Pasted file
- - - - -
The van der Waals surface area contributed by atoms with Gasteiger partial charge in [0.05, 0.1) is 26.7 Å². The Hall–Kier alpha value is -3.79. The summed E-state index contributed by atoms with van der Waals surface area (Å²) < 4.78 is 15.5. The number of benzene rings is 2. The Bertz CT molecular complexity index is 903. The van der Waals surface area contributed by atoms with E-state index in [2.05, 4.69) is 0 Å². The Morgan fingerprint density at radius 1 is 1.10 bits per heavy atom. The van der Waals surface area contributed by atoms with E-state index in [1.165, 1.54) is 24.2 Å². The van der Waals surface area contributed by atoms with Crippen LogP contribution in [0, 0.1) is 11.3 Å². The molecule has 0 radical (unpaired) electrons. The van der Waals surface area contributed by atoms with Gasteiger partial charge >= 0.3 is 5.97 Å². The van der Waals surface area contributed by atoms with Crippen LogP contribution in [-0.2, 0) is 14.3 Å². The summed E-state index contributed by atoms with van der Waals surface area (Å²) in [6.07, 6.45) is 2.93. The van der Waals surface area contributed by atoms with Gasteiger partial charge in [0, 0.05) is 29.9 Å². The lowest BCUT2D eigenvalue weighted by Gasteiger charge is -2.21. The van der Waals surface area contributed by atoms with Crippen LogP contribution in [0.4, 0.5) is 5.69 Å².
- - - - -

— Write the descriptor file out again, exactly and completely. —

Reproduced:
The van der Waals surface area contributed by atoms with Gasteiger partial charge in [0.05, 0.1) is 26.7 Å². The Hall–Kier alpha value is -3.79. The summed E-state index contributed by atoms with van der Waals surface area (Å²) < 4.78 is 15.5. The number of benzene rings is 2. The Bertz CT molecular complexity index is 903. The van der Waals surface area contributed by atoms with E-state index in [2.05, 4.69) is 0 Å². The Morgan fingerprint density at radius 1 is 1.10 bits per heavy atom. The van der Waals surface area contributed by atoms with E-state index in [1.165, 1.54) is 24.2 Å². The van der Waals surface area contributed by atoms with Crippen LogP contribution in [0, 0.1) is 11.3 Å². The molecule has 0 radical (unpaired) electrons. The van der Waals surface area contributed by atoms with Gasteiger partial charge >= 0.3 is 5.97 Å². The van der Waals surface area contributed by atoms with Crippen LogP contribution in [-0.2, 0) is 14.3 Å². The summed E-state index contributed by atoms with van der Waals surface area (Å²) in [6.07, 6.45) is 2.93. The van der Waals surface area contributed by atoms with Gasteiger partial charge in [0, 0.05) is 29.9 Å². The lowest BCUT2D eigenvalue weighted by Gasteiger charge is -2.21. The van der Waals surface area contributed by atoms with Crippen LogP contribution in [0.4, 0.5) is 5.69 Å².